Best of 2006: Best Albums
The XLR8R staff has polled our favorite labels, producers, graphic designers, clothing companies, and friends to find out which albums were hottest in 2006 and which ones flopped.
The Knife Silent Shout (Mute)
For all that it contained–traces of music as disparate as Stina Nordenstam, Cyndi Lauper, Plastikman, and trance–Silent Shout nevertheless sounded as if conceived in isolation, as if born from a bunker mentality. Silent Shout (and “Forest Families,” in particular) was so good I began to feel vaguely obsessed by it.
David Hemingway, XLR8R writer
Dark, sexy pop music that makes you wonder why the charts are full of such shit. Pop music can be deep and rich and still accessible.
Bryan Black, Motor
My brother and sister are cool and all, but they certainly don’t make emotional techno pop that will be revered for years to come. Listening to this album for the first time was reminiscent of my first encounter with Björk’s Post. It’s like welcoming a ghost under your skin–in a good way.
Susan Langan, iTunes
J Dilla Donuts (Stones Throw)
Donuts and The Shining were amazing, especially considering the circumstances they were made under. But his untimely passing and continued canonization by the biggest names in hip-hop made this the year when people really took time to discover (or revisit) this great producer’s work.
Patrick Sisson, XLR8R writer
There are beat records around: Madlib (who comes a close second with the Beat Konducta records), Alchemist, etc. Dilla was able to take someone else’s work and make it his own, and make one-and-a-half-minute songs that turned heads and made diggers run to the store. It’s almost a shame that folks had to spit over the songs… I said almost.
Geoffrey Wilson, Consumer’s Research & Development label
Burial Burial (Hyperdub)
Kind of a weak year. Thankfully, this one came and gave the bloggers much to rave about and the rest of us a tranquil soundtrack for those hazy moments just before sunrise and just after sunset...
I’m really feeling this album. One of the rare albums that I can listen [to] from the beginning until the end and after, press repeat.
Ghislain Poirier, Bounce le Gros/Chocolate Industries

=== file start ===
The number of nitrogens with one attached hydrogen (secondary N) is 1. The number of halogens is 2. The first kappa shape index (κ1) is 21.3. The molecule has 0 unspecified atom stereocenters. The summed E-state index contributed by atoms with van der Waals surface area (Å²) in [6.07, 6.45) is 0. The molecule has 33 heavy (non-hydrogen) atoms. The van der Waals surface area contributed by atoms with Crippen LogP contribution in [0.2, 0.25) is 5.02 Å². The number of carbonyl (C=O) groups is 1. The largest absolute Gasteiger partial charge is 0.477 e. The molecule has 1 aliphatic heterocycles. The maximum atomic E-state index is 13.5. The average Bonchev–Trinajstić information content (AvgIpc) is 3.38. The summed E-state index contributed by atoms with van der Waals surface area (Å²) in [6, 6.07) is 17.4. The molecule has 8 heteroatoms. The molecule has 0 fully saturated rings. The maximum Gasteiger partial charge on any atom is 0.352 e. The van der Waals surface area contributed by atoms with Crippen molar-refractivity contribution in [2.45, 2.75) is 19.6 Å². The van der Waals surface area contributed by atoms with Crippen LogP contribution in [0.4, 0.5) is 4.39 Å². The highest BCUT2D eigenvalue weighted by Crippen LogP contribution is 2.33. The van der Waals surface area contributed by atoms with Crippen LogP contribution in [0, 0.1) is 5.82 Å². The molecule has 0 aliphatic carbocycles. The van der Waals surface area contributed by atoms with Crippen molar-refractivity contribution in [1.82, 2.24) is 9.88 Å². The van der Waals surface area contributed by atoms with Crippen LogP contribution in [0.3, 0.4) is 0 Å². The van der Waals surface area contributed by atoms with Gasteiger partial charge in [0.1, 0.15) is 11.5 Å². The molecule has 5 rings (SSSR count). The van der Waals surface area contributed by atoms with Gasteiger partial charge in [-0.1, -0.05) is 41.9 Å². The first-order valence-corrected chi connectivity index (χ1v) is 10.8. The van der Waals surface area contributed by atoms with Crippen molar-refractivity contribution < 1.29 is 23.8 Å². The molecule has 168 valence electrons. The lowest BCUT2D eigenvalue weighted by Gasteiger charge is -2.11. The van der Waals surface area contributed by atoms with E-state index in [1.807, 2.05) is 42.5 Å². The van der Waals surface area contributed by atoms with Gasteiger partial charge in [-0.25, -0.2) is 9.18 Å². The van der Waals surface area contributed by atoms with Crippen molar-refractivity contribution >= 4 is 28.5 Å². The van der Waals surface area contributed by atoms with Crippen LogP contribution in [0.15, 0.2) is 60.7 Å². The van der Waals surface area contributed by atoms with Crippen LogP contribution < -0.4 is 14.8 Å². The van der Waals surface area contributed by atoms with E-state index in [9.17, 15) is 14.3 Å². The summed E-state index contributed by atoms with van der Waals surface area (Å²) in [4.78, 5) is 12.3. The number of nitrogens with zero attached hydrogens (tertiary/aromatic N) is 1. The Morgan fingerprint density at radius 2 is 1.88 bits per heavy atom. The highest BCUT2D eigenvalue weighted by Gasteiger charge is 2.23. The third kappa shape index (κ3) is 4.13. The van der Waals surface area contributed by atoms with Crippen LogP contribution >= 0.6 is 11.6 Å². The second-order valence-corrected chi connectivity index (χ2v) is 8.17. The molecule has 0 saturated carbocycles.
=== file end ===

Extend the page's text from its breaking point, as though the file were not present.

Grizzly Bear Yellow House (Warp)
Defying category (and unfair Animal Collective comparisons), Grizzly Bear’s Yellow House set the benchmark for modern pop music, and added another timeless record to the Warp canon.
Josiah Hughes, XLR8R writer
Owusu & Hanibal Living With Owusu & Hannibal (Ubiquity)
If you stuck Simon & Garfunkel, J Dilla, Donald Fagen, and Matthew Herbert in studio at the same time this is how it would sound. A perfect blend of black music and white music.
Mats Karlsson, Raw Fusion
DJ Shadow The Outsider (Universal)
Based on the first single, “3 Freaks,” this could have been an album of the year contender, just like his last two were. Instead we got a palimpsest of guitar wankery, limp beats, and weak raps (“DJ Shadow in this bitch”). Not even E-40 could save it.
Kid Kameleon, XLR8R writer
Zero 7 The Garden (Atlantic)
Gosh, they used to be the genre-defining heroes of chill, didn’t they? Dear, dear, this time ’round they just did a big, boring commercial poo instead of an album. C’mon boys, at least give me some hooks.
Nick Philip, Imaginary Foundation
Lupe Fiasco Food & Liquor (Atlantic)
If only for all Lupe fanboys who act like no one else has made good music in years. Open your ears to other forms of “conscious rap” and loosen the straps on your backpack.
Ross Hogg, XLR8R writer
Mobb Deep Blood Money (Interscope)
First off, I love these cats, but damn was I disappointed! The production was not good by any means!
Amir, Kon & Amir
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